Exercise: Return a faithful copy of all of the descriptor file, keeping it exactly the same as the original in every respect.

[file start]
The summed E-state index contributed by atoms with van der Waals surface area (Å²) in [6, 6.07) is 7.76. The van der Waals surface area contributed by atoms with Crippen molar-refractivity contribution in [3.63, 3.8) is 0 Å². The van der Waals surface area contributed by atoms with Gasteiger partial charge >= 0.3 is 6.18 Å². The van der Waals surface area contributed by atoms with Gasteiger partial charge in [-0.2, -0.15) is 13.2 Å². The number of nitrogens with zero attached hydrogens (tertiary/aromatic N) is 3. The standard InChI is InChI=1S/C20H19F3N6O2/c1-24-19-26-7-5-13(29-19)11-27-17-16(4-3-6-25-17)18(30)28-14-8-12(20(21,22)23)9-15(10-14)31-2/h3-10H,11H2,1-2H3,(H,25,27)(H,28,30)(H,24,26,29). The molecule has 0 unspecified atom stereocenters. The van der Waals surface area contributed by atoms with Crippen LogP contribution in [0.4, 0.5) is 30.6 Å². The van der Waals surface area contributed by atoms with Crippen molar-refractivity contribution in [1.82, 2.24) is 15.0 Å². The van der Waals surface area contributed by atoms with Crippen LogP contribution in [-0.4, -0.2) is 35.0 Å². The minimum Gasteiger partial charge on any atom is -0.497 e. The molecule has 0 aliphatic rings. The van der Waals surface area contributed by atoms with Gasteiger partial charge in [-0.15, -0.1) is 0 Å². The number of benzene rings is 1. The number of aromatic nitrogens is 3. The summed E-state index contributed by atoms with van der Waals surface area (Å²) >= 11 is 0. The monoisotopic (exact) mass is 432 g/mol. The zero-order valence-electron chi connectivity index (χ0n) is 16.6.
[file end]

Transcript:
The summed E-state index contributed by atoms with van der Waals surface area (Å²) in [6, 6.07) is 7.76. The van der Waals surface area contributed by atoms with Crippen molar-refractivity contribution in [3.63, 3.8) is 0 Å². The van der Waals surface area contributed by atoms with Gasteiger partial charge >= 0.3 is 6.18 Å². The van der Waals surface area contributed by atoms with Gasteiger partial charge in [-0.2, -0.15) is 13.2 Å². The number of nitrogens with zero attached hydrogens (tertiary/aromatic N) is 3. The standard InChI is InChI=1S/C20H19F3N6O2/c1-24-19-26-7-5-13(29-19)11-27-17-16(4-3-6-25-17)18(30)28-14-8-12(20(21,22)23)9-15(10-14)31-2/h3-10H,11H2,1-2H3,(H,25,27)(H,28,30)(H,24,26,29). The molecule has 0 unspecified atom stereocenters. The van der Waals surface area contributed by atoms with Crippen LogP contribution in [0.4, 0.5) is 30.6 Å². The van der Waals surface area contributed by atoms with Crippen molar-refractivity contribution in [1.82, 2.24) is 15.0 Å². The van der Waals surface area contributed by atoms with Crippen LogP contribution in [-0.4, -0.2) is 35.0 Å². The minimum Gasteiger partial charge on any atom is -0.497 e. The molecule has 0 aliphatic rings. The van der Waals surface area contributed by atoms with Gasteiger partial charge in [-0.15, -0.1) is 0 Å². The number of benzene rings is 1. The number of aromatic nitrogens is 3. The summed E-state index contributed by atoms with van der Waals surface area (Å²) >= 11 is 0. The monoisotopic (exact) mass is 432 g/mol. The zero-order valence-electron chi connectivity index (χ0n) is 16.6.